I couldn’t read Matt Johnson’s book without associating him with my time at Mars Hill church in Seattle, Washington. Although it’s been several years since our church fell apart due to sinful leadership, I’m a slow processor and many of my feelings remain unresolved about Mars Hill.
I attended Mars Hill with Matt for the last 5 years of the church, though he had been part of Mars Hill for over 17 years. We ran into each other a few times, but after Mars Hill broke up, we hadn’t really been in contact. When I saw that he was publishing a new book, I jumped at the chance to read and review it, knowing full well that we both would be struggling through some of the emotional pain of our church disintegrating.
The Book is Not: A different way to view Christianity
When Mars Hill dissolved, a good portion of 15,000 members went through a period of re-evaluation about their spirituality and religion, leaving some members Atheists, Catholics, or just struggling Christians searching for answers. With a title like Getting Jesus Wrong, I figured there was a good chance that this was the culmination of Matt’s post Mars Hill thoughts, but it was so much more.
The Book Is: Biblical Theology in Personal, Imperfect, Practice
In the first half of the book Matt tells about his interactions with Christianity growing up, and how they all tied into four different common portrayals of Jesus: the Life Coach Jesus, Checklist Jesus, Movement Leader Jesus, and Visionary Jesus. Empty one sided pictures of Jesus that don’t help anyone, but rather lead to bondage,
“The advice-oriented teaching I received in churches was meant to be helpful. Nobody was knowingly trying to deceive me or the congregation. I’m sure that many of the popular Christian books on the shelves steeped in Christian-y advice come from well-intentioned authors. I believe the speaker on the tape series that got passed around at that little Pentecostal church I attended was well-intentioned too. The problem is that a message that hinges on what I must do can never be a good news message.”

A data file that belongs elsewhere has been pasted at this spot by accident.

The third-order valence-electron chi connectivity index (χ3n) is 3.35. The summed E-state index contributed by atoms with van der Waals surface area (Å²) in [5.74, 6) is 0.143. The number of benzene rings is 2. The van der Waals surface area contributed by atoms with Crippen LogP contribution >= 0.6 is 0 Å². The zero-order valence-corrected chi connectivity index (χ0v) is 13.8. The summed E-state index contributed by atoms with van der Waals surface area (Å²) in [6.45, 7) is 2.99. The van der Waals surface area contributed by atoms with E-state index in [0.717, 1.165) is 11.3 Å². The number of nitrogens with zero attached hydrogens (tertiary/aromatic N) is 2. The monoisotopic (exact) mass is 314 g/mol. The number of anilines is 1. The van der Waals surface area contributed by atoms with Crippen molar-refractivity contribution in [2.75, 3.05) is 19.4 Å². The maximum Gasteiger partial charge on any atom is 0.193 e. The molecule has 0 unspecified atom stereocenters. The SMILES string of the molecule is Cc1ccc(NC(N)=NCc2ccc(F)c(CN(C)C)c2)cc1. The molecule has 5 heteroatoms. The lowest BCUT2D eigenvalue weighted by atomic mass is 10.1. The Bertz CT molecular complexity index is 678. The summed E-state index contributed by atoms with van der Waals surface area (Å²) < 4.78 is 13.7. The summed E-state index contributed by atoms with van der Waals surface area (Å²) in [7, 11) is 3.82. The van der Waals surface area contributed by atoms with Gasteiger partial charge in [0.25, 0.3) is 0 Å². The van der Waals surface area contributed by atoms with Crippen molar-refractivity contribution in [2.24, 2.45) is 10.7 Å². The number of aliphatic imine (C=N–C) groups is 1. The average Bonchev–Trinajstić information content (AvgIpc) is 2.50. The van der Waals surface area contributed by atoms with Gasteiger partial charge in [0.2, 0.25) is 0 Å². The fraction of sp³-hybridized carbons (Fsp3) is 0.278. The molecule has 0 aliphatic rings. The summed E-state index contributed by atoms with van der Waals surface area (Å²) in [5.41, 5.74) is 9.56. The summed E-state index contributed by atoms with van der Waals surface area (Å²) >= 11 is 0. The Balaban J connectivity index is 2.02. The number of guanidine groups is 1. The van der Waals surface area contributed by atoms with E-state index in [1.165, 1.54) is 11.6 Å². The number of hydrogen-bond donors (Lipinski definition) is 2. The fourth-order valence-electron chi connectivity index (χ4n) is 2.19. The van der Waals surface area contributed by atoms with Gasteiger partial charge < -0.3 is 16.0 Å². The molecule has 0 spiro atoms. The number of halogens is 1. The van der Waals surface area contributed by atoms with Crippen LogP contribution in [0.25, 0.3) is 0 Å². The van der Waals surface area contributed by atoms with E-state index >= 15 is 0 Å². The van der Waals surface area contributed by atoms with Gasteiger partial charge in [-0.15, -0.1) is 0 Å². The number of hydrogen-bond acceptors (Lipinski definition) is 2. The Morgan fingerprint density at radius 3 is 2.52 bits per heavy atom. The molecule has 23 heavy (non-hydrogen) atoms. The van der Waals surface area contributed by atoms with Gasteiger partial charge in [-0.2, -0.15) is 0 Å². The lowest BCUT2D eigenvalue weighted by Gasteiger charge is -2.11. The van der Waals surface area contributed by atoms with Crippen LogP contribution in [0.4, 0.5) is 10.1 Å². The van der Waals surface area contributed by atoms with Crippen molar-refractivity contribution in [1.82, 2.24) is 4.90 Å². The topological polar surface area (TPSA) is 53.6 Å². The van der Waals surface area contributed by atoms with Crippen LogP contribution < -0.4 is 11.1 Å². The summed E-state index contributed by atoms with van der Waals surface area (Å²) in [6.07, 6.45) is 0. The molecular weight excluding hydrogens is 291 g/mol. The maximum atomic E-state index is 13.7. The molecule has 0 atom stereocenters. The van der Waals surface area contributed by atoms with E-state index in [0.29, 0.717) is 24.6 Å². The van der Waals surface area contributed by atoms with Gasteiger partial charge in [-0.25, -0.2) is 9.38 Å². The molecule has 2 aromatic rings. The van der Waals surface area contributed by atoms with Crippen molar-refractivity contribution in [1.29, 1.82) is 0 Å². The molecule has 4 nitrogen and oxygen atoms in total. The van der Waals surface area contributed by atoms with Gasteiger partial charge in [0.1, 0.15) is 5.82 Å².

In the second half of the book, Matt pivots to the basic tenants of Law and Grace, Biblically backed, solid, beautiful teaching,
“The Law shuts everyone’s mouth and makes every single soul accountable to God. No human being is justified in themselves. Notice the glorious word but. BUT now God is doing something new in Jesus Christ. And this, dear Christian, is your glorious hope. Hang on to Jesus. Believe him. Trust him. He is the resurrection and the life.”
The Book Could Be: Confessions of a Mars Hill Pastor
I remember Matt at Mars Hill, standing up front after service, praying for people and answering questions, but really we never had much interaction past his pastoral role in the church. I almost wanted this to be a tell-all about Mars Hill, but reading through it, he wasn’t focused on pointing fingers, unless he was pointing the fingers at his own pride and arrogance during that time. In fact, the focus of the book was really more about misperceptions of Jesus than solely about Matt’s personal church life. Matt even says early in the book,
“I’m tempted to bash the preacher who championed this particular brand of gender roles pride. I’m pretty confident there’s plenty to bash, but I’ll leave that to professional bloggers. They’re good at it. But he had followers (like me) for a reason. The congregation liked pride-filled messages because we were prideful ourselves.”